Cathy Grant participates in the Smithsonian’s Culture and Language Vitality Assessment workshop

Origin: Newcastle, NSW, Australia

Author: Catherine Grant

I was honoured to have the opportunity to participate in the Smithsonian’s Culture and Language Vitality Assessment workshop, help September 22–23, 2014 in Washington DC. This workshop, a part of the Smithsonian’s Recovering Voices initiative, brought together cultural heritage professionals, linguistic experts, educators, ethnomusicologists, and anthropologists, along with community members engaged in cultural and linguistic research and activities to develop a language and cultural vitality assessment toolkit. Music’s connection to sustainability and its role within community complemented the workshop’s focus on language as part of culture.

Through the workshop, with experts from language communities, UNESCO, various universities, USAID, the Administration for Native Americans, the National Museum of the American Indian, the National Museum of Natural History, the Center for Folklife and Cultural Heritage, and InterAction-member NGOs, we strategised how to design a tool that could serve community interests and, at the same time, add to the linguistic and anthropological body of knowledge around language endangerment and revitalization.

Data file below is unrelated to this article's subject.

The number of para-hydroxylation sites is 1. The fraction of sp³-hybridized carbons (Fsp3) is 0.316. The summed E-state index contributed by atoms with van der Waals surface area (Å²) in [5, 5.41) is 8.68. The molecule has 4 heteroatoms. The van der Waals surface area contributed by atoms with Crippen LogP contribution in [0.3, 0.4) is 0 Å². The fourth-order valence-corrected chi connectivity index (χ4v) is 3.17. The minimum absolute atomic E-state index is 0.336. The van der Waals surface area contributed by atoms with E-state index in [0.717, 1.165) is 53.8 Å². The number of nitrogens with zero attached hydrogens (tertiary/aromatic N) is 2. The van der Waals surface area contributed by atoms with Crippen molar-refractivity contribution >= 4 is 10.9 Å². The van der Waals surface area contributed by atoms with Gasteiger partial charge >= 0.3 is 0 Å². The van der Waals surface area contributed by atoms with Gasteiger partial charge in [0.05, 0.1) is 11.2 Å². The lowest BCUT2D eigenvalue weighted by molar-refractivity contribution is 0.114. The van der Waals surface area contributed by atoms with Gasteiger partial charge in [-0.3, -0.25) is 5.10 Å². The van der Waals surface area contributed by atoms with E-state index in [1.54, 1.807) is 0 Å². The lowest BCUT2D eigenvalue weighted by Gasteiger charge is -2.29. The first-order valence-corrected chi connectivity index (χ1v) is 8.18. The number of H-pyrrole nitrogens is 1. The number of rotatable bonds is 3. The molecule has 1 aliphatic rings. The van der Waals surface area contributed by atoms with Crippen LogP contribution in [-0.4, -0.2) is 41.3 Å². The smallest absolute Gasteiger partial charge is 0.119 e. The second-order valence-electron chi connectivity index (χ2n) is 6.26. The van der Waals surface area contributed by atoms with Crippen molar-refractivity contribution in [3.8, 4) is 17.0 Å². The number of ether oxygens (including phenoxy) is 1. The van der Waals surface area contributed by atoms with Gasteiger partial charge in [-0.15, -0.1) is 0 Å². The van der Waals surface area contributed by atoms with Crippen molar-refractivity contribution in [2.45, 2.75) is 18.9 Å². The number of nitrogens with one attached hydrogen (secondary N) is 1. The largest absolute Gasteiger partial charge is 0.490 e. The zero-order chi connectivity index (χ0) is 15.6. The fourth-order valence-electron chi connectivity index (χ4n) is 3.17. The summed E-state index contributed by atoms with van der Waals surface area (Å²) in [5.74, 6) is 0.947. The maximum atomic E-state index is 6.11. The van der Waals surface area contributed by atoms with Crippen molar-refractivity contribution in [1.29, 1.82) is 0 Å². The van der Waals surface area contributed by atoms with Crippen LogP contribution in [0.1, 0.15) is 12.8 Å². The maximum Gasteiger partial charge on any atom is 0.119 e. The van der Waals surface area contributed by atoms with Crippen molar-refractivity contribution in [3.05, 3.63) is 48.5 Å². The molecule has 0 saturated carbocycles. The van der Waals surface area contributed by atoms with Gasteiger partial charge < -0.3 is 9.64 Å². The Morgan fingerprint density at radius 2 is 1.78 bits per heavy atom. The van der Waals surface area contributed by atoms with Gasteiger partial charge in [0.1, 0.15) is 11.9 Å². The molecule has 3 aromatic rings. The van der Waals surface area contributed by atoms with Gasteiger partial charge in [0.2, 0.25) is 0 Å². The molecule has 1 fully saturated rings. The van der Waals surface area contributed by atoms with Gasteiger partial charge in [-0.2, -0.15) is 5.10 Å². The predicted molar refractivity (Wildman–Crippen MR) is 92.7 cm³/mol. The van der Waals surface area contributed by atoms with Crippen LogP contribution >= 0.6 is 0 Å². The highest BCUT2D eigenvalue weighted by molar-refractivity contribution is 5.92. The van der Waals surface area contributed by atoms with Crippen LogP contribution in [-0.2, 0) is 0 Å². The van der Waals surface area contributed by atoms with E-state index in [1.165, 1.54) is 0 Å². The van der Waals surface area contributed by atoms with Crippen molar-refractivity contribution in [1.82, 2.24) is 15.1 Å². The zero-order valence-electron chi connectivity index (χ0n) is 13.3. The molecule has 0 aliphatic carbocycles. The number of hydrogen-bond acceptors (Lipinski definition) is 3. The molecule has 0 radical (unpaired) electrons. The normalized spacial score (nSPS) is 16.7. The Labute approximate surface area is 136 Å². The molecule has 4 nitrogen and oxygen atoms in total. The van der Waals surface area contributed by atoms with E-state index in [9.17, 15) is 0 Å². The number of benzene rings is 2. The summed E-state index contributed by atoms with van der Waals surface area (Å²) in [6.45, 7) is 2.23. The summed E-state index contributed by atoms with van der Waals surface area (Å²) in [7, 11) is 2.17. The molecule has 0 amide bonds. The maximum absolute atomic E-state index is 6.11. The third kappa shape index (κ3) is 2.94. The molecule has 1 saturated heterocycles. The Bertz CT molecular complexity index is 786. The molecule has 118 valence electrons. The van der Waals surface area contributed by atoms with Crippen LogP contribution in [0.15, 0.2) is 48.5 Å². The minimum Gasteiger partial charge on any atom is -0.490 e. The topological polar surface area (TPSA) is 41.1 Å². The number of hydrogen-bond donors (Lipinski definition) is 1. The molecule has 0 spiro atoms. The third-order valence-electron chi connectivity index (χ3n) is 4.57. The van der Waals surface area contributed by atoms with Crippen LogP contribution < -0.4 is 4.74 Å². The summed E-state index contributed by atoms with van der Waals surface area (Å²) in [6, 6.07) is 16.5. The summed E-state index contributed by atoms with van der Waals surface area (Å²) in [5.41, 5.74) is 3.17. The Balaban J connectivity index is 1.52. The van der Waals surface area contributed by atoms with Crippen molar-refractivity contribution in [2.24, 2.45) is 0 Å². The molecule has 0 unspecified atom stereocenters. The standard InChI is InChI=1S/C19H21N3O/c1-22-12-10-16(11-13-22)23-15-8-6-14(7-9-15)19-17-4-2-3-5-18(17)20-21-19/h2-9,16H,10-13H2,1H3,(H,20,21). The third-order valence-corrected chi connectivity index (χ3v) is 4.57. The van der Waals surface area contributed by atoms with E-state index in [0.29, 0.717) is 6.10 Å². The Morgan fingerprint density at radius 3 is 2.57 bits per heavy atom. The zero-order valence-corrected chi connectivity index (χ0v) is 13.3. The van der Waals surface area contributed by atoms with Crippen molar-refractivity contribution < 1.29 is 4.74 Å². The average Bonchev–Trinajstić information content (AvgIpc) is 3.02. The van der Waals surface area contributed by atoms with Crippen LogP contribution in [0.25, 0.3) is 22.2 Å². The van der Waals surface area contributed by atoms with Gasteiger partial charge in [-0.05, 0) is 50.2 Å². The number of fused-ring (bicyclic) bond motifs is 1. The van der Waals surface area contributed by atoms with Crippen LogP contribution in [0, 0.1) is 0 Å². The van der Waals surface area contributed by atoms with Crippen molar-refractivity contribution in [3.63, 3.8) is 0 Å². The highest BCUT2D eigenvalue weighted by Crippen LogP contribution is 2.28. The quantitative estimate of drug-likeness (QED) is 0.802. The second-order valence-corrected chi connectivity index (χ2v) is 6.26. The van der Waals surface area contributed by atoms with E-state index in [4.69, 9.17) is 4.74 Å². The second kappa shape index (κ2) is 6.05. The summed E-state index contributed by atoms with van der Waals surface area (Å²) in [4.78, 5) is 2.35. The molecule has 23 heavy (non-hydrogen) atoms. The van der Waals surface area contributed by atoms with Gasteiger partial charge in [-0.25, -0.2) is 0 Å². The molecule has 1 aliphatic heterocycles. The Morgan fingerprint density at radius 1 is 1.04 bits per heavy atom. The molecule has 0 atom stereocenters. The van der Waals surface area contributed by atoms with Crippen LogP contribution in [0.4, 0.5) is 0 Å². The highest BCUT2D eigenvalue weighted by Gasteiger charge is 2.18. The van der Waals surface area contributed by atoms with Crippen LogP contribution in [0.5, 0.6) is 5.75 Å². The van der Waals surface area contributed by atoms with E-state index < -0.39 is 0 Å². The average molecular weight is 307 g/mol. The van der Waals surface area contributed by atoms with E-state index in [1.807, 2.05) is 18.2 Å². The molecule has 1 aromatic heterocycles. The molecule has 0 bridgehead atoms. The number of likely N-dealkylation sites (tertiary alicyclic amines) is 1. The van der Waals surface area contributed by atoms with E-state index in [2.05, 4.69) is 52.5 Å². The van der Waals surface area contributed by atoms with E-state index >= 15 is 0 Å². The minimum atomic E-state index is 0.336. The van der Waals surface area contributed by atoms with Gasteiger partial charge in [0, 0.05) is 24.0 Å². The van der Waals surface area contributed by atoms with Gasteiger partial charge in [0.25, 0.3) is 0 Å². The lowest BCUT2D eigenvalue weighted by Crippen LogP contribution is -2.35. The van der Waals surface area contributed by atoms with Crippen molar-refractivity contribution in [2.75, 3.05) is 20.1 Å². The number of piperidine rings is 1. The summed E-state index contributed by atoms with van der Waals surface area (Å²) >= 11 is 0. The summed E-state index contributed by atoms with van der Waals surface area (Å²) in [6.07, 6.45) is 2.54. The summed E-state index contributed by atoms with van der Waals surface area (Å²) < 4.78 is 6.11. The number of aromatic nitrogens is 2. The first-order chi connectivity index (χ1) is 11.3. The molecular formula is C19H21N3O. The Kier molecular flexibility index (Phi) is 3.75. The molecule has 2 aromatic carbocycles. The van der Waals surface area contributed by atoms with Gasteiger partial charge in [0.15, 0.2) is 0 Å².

I spoke on a panel early in the first day that addressed existing models for language assessment and shared models from comparable fields, including that of Sustainable Futures and of my own project “Vital Signs: Assessing the Vitality and Viability of Music Genres”. Analysing the strategies that have worked and those that have not, we discussed how to provide a clear set of best practices for those involved in revitalization efforts, and outlined areas where additional scholarly research is needed to strengthen the case for this critical work. The research and action from the Recovering Voices project is ongoing.

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